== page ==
Authors / What Matters Most

On K Iver’s Short Film Starring My Beloved's Red Bronco—an elegy, an ode, an opening

Milkweed Staff — 06/16/2023

“In the beginning, yes, a garden. As lush as you’re imagining.” So begins K. Iver’s tender and heart-wrenching debut; what follows is a coming of age story of creation and demise, a love story upended by suicide. The collection’s fleeting first images of doting parents (a fantasy), dogwoods in bloom, a boy—later referred to by the poems’ speaker as Missy—who “looks at you the way someone must have when you were born” quickly give way to images of a paternal pattern of abuse, the cold interior of a psychiatric hospital, a mental-health-crisis-turned-exorcism, and in a poem called “god,” a closed-casket burial for Missy, who has taken his life at the tender age of 27. The beginning, then, is an unraveling, and the beginning of the end. But through elegy, reclamation, and poems of defiant joy, this ending is also a beginning.

Though many of this collection’s most powerful moments rest in words that address the silence of Missy’s absence, its most memorable moments rest in triumph, in “anti-elegy,” in letters making a lost love newly alive, and in places where Iver dares to witness a present—and imagine a future—in which not all trans stories end in tragedy.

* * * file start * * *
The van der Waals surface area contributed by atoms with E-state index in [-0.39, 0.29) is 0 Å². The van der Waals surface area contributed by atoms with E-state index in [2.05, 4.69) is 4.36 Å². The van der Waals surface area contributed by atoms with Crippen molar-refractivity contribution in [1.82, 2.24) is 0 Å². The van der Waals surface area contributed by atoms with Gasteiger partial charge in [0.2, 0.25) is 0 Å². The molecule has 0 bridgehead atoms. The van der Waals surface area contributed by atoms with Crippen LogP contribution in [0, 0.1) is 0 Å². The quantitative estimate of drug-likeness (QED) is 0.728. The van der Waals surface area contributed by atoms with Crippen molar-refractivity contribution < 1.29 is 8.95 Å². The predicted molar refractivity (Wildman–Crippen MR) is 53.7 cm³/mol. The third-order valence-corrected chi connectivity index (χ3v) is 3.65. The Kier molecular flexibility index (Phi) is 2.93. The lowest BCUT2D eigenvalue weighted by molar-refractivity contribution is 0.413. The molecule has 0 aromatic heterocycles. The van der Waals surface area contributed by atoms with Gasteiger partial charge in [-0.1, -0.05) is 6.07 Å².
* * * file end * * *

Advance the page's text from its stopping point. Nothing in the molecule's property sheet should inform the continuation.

Missy Asks Me What the Next Century’s Like

Most of us are on TV. I have met the trans people who own a

bar and bookstore in Madison, Wisconsin. I have shaken their

hands. An eleven-year-old from my queer youth club says her

hobby is trans liberation activism. Some of us still die. More

of us want to. Undergrads are performing 90s nostalgia. I saw

a freshman carrying a boom box playing “Bombastic.” For half

a second, I thought it was your red Bronco. I saw the stoplight

where we danced from our bellies like Shaggy. This is a trauma

response. Ford reissued the Bronco last year. The drivers are

exactly our age, still flannelled and anxious. Strangers have

read poems about you and published them in national journals.

Strangers have read poems about you and offered me a fellow-

ship to live in Madison, where I’ve never felt so comfortable

around strangers. Climbing fake boulders indoors is scarier

than memories. I’m told the past won’t leave parts of my body.

An androgynous climber with many muscles coaches my past

up the wall. Trust your big toe. Reach. At a public reading, some-

one with frosted hair says thank you for bringing Missy to life.

When you were alive, I would have gendered them. You would

love the lakes here. When I look up from my campus desk, I see

sailboats. I hold many people I don’t know responsible for your

death. They love us here, now. Right now, they love us here.